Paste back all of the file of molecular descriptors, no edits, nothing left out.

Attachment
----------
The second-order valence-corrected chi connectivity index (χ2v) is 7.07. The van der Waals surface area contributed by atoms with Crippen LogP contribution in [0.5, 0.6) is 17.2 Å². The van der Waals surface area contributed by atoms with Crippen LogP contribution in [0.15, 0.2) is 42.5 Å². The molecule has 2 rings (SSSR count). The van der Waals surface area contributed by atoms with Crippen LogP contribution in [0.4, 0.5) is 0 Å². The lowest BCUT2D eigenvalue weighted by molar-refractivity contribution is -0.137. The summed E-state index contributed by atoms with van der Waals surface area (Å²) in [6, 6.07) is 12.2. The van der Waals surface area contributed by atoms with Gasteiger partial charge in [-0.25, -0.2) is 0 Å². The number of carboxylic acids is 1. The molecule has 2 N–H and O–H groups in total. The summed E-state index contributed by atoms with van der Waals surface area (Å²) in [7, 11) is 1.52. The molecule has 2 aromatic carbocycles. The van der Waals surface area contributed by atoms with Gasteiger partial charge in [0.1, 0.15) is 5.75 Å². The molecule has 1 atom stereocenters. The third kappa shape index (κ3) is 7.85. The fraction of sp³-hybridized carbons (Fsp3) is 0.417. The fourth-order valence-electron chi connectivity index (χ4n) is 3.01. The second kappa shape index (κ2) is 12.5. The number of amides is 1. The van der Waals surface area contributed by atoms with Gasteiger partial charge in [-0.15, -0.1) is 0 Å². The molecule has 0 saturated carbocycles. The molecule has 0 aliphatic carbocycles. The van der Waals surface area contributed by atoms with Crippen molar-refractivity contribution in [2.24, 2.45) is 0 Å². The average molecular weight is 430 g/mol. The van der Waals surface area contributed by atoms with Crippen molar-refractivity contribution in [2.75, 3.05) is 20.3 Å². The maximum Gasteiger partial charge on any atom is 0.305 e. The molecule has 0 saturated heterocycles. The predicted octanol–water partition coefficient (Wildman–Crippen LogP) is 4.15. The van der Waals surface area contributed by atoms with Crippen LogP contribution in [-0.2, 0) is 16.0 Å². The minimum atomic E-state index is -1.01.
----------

The second-order valence-corrected chi connectivity index (χ2v) is 7.07. The van der Waals surface area contributed by atoms with Crippen LogP contribution in [0.5, 0.6) is 17.2 Å². The van der Waals surface area contributed by atoms with Crippen LogP contribution in [0.15, 0.2) is 42.5 Å². The molecule has 2 rings (SSSR count). The van der Waals surface area contributed by atoms with Crippen LogP contribution in [0.4, 0.5) is 0 Å². The lowest BCUT2D eigenvalue weighted by molar-refractivity contribution is -0.137. The summed E-state index contributed by atoms with van der Waals surface area (Å²) in [6, 6.07) is 12.2. The van der Waals surface area contributed by atoms with Gasteiger partial charge in [-0.25, -0.2) is 0 Å². The number of carboxylic acids is 1. The molecule has 2 N–H and O–H groups in total. The summed E-state index contributed by atoms with van der Waals surface area (Å²) in [7, 11) is 1.52. The molecule has 2 aromatic carbocycles. The van der Waals surface area contributed by atoms with Gasteiger partial charge in [0.1, 0.15) is 5.75 Å². The molecule has 1 atom stereocenters. The third kappa shape index (κ3) is 7.85. The fraction of sp³-hybridized carbons (Fsp3) is 0.417. The fourth-order valence-electron chi connectivity index (χ4n) is 3.01. The second kappa shape index (κ2) is 12.5. The number of amides is 1. The van der Waals surface area contributed by atoms with Gasteiger partial charge in [-0.15, -0.1) is 0 Å². The molecule has 0 saturated carbocycles. The molecule has 0 aliphatic carbocycles. The van der Waals surface area contributed by atoms with Crippen molar-refractivity contribution in [2.24, 2.45) is 0 Å². The average molecular weight is 430 g/mol. The van der Waals surface area contributed by atoms with Crippen molar-refractivity contribution in [2.75, 3.05) is 20.3 Å². The maximum Gasteiger partial charge on any atom is 0.305 e. The molecule has 0 saturated heterocycles. The predicted octanol–water partition coefficient (Wildman–Crippen LogP) is 4.15. The van der Waals surface area contributed by atoms with Crippen LogP contribution in [-0.2, 0) is 16.0 Å². The minimum atomic E-state index is -1.01.